Just a bit of an update:
Remember the signal gen with the blasted +15V supply? I did a teardown of this unit (some pictures will be available soon), appears the synth unit (one of the inner boxes we didn't remove) is blown, there's quite a few ICs supplied from this rail, I found some of them released the smoke, and for sure, there will be more defective ones. The Processor board appears also defective, since it shows only garbage on the displays and does not start. So I'll try to scavenge parts from this one.
About the logic board, I was actually scratching my head and wondering what has +15V to do with the digital logic, the device is old, but not THAT old. It could be that there are some loads overloading the power supply, IMHO if they've used OPTICAL CONTROL of the modules, would have been very strange to mix the power supplies.
Have you now fully repaired the power supply, is it in a stable condition ? I was hoping that some "kamikaze" chips decided to shorten themselves and protecting the others, usually this is the case, and once removing them some modules will spring to life.
Here's the solution for your head scratching:
This 15V supply is used as the reference voltage most of the other output voltages. So if this voltage is too high, all other voltages will be too high also, go figure what might have happened to all the boards. A simple 15V TVS (or even a zener) might have saved the unit a lot of damage, but there is no such thing inside. Looks like we have a lot of blasted ±15 operated OpAmps instead spread around all boards, as this particular +15V is quite powerful (it has a 3.15 Amp fuse), they had no chance to short out and protect others. Within the circuits (especially functional safety) that I'm developing today, this would have been considered a major design fail. And there's also some analog (+15V powered) stuff on the logic board. The optical control is used for the synthesizer part only, it's basically a 384 bit shift register with an SPI alike control.
No, I didn't repair anything yet with that particular unit, I've just used a lab supply for the missing +15V. It works only if the inner modules (Synth and Amp) are disconnected.
One good thing: this unit is still complete, no parts scavenged to repair the other two (except for a borrowed and returned oscillator hybrid).
Due to the vast damage, and some of the blast IC's are unobtanium (or at least obsolete) now, this unit is set aside for now.
Replacing them brought the power supply back to life. I disconnected the output connectors just to be sure, and then checked all the testpoints for the correct voltages: Everything turned out fine, all voltages within their expected range.
For the records, this is the block diagram of the power supply:
Look at the leftmost pass transistor, with its emitter tied to +15V-A: This one had collector to emitter shorted, applying the full raw voltage to this +15V supply rail. No wonder I've found some IC's releasing the magic smoke, since there's no means of protecting them from overvoltage. With this overvoltage on the +15V rail, current consumption raises significantly, leading finally to blow the related fuse. But blowing a fuse takes its time, so the IC's had enough time available to die. Even worse, this +15V rail is used as the reference voltage to most other regulators, so all the other supply voltages also were on overvoltage until finally quite a few of the fuses were blown.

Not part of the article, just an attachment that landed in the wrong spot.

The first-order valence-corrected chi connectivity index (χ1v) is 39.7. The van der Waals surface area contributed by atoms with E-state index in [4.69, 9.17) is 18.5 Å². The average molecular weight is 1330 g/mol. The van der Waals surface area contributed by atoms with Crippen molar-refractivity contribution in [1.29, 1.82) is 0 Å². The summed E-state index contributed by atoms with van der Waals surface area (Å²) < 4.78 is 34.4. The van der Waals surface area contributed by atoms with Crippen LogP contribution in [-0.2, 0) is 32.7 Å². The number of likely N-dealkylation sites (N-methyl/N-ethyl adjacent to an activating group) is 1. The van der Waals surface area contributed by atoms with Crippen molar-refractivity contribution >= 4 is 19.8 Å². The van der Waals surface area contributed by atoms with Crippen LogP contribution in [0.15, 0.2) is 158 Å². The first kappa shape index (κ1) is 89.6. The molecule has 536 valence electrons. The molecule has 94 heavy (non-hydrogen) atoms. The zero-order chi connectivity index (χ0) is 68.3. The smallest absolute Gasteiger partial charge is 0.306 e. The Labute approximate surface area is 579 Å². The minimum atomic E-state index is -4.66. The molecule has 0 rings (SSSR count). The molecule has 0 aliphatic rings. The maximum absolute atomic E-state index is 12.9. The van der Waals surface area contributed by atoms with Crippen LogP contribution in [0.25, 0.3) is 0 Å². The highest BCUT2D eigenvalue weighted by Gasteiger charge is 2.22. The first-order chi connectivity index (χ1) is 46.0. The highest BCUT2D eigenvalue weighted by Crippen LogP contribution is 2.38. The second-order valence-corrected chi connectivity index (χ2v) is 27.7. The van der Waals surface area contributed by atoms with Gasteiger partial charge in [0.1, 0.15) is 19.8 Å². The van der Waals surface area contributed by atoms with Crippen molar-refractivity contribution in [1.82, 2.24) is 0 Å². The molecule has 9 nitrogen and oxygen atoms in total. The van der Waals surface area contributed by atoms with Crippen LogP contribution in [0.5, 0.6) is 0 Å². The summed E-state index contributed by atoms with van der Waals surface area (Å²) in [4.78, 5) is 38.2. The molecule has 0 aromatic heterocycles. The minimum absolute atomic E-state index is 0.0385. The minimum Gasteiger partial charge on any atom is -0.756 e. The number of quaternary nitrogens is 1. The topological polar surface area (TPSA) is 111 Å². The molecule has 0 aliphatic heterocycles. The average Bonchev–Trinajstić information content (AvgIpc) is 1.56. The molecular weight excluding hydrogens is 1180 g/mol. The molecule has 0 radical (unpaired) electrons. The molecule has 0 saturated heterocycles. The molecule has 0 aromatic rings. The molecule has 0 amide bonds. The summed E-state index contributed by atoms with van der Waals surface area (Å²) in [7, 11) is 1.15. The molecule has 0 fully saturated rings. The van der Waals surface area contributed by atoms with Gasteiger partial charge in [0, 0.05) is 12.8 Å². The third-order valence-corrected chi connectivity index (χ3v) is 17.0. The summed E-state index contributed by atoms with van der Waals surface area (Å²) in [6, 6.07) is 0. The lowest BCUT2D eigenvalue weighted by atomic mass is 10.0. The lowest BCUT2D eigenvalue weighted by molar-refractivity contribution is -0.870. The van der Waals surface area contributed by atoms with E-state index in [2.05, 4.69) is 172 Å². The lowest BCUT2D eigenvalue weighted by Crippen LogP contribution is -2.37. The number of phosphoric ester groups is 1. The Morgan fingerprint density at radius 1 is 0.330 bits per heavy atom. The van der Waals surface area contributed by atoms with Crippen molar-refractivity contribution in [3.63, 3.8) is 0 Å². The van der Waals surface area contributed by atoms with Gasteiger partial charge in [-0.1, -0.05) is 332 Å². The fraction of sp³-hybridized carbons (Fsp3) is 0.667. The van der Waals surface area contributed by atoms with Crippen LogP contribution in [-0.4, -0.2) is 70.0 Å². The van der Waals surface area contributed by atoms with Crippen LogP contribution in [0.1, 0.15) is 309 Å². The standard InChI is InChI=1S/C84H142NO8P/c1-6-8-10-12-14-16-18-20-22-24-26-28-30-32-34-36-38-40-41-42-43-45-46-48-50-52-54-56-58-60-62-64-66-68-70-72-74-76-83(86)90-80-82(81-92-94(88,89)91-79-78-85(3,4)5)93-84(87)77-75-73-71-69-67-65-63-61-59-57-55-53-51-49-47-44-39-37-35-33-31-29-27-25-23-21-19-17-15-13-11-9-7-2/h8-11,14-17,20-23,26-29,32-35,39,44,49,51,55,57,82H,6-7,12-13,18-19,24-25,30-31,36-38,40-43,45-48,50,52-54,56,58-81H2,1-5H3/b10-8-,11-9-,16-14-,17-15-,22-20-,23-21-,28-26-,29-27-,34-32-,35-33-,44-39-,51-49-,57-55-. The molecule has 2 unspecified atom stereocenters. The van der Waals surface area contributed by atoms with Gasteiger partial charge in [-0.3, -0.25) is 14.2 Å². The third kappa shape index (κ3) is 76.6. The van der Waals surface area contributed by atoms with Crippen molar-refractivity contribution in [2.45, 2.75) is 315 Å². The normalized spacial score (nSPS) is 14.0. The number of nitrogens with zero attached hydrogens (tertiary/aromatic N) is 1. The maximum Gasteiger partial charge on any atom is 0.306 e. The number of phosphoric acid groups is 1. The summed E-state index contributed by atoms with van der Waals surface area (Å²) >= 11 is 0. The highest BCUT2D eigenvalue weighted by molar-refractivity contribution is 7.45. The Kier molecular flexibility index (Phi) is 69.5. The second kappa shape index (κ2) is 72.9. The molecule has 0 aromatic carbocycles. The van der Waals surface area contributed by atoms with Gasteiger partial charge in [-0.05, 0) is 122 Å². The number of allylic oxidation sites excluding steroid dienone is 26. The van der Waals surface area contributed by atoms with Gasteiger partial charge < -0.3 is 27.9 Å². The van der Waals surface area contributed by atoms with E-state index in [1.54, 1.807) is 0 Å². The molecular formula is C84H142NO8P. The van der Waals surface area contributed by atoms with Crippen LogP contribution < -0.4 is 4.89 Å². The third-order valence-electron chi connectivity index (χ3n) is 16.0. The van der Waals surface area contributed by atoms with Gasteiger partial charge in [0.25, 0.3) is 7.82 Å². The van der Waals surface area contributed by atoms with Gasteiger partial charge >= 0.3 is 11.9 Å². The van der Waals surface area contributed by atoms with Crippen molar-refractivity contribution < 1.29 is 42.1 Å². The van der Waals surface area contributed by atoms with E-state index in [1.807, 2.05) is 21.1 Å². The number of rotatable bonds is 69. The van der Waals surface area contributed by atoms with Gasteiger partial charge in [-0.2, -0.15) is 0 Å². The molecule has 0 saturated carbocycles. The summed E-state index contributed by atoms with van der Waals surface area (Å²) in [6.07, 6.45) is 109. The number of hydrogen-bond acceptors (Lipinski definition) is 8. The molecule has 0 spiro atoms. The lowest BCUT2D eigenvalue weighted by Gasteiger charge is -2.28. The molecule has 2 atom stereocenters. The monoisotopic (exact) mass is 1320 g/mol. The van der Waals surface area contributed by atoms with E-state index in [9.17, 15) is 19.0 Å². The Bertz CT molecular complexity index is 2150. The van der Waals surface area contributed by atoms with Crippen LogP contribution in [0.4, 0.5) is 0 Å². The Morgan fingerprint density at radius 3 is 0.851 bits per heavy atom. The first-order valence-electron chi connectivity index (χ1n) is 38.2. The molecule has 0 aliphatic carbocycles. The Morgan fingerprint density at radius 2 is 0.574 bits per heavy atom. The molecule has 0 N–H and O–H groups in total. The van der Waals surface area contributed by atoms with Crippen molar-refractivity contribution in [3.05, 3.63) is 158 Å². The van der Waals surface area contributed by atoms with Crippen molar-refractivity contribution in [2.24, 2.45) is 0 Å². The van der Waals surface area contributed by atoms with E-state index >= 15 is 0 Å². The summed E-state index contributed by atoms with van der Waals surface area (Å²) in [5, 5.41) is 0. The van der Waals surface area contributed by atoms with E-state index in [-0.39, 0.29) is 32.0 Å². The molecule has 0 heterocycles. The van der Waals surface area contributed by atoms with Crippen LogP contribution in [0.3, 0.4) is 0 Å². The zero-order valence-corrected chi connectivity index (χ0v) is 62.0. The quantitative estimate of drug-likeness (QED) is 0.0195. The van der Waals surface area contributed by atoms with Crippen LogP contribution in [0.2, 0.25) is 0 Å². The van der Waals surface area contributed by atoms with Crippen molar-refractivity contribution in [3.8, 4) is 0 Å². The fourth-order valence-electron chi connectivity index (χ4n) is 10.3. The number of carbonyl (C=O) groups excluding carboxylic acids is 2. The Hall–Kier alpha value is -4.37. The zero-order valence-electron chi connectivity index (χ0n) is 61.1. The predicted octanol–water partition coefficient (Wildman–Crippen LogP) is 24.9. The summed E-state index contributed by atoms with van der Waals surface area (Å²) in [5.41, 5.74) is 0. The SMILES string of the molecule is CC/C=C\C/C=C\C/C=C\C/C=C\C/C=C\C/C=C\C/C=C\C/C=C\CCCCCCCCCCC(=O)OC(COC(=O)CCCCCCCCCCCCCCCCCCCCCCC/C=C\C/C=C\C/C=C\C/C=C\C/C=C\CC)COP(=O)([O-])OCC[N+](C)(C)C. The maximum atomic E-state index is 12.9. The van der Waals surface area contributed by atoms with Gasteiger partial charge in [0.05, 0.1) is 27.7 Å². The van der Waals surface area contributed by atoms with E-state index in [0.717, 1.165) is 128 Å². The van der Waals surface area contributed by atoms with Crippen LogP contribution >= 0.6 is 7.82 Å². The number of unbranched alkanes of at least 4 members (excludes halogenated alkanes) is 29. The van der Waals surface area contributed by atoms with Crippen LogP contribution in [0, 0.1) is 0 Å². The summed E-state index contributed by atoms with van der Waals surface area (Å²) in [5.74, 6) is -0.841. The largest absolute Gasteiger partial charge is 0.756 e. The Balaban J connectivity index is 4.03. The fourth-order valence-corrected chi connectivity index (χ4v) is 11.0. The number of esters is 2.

This is the shorted transistor Q1, located on the power board:
Time to examine the block diagram of the RF module:
The amplifier is splitted into two paths, one less than 1280MHz (lower range) and one greater than 1280MHz (upper range). These paths use different output stages, but otherwise common components like the ALC loop.
To troubleshoot the module, I've set up a working signal generator and connected this module using an extension cable to it instead of its own RF module.
I started checking the input, diverting the signal to the alternative paths and found everything fine here.
Next stop was the output amplifiers. Here's a view into a working RF module, I've taken this photo during the teardown.
In the lower part of the picture is the upper range amplifier, the upper part shows the lower range amp. Note the
rather large black inductors used to extend the frequency range to near DC here.
Obviously the upper range amplifier was repaired before, one can see the bodged resistors and the FETs replaced.
I forgot to take a picture of the damaged unit before I started to repair, but it looked quite similar with nothing
been repaired before.
Measuring some DC levels within the low band amplifier, I found the transistors Q72 and Q73 were damaged. Desoldering base and collector, then diode testing the junctions revealed one transistor completely shorted and the other one failed open. So no more gain here, and even worse, these transistors are obsolete long time ago.
The manual provides me with a nice level diagram of the amplifiers:
Showing each transistor has a gain of 10dB, and a final output power of +13dBm at a nominal 7dBm output. Since the signal generator allows for higher output levels, the amplifier must be able to provide more than 20dBm output, and operate from near DC (10kHz) to 1.28GHz.
To be able to check the RF module further, I bodged a pair of MMIC amplifiers into that output stage, bypassing the
broken transistors. Looks ugly and is a rather low performer:
This is the second attempt, for the first I've used one of the MMICs. The first one apparently didn't have enough gain and output power to replace the two-transistor amplifier stage.
At least it provides me with an output signal showing reasonable behaviour within the lower frequency range. Since the low band is split into some more paths (see above diagram), this is good news. All the frequency dividers and mixers for the low band appear to work, and the ALC also works within the limits of my bodged amplifier stage.
I've got now a RF module with a known defect, waiting for further repair, and a fuse-blowing synthesizer module. That's a partial success at least.
That was an easy job, since the necessary digital control signals from the CPU board are fed through plastic optical fibers. Now the module is isolated from the signal generator now and runs off the lab power supplies.
Turning on the lab supply revealed 3 Amps on the +5V rail, I was somewhat concerned about this rather high current consumption, but this turned out to be normal for this module. +15V was at about 0.2A, and -15V was at about 0.3A, this looked pretty OK and no magic smoke appeared.
I started to search for faults at the 100MHz reference frequency input. The signal from the reference oscillator unit
gets amplified and distributed to a bunch of frequency multipliers, band pass filters and diode switches. As
these frequencies are essential to the operation of all the synthesizer loops, I considered this a good starting point.
I quickly found out the RF level all over the place beeing to low to operate the multipliers. None of the multipliers / filters worked. So I went back to the amplifier staged located directly at the 100MHz input.
The MMIC amplifiers Q120 and Q356 had some output level, but too low to operate the multiplier diode Q123. Measuring at C165 / R29 junction revealed a too low level signal here too. The level at this junction was quite the same as at the input connector (J1 / C160).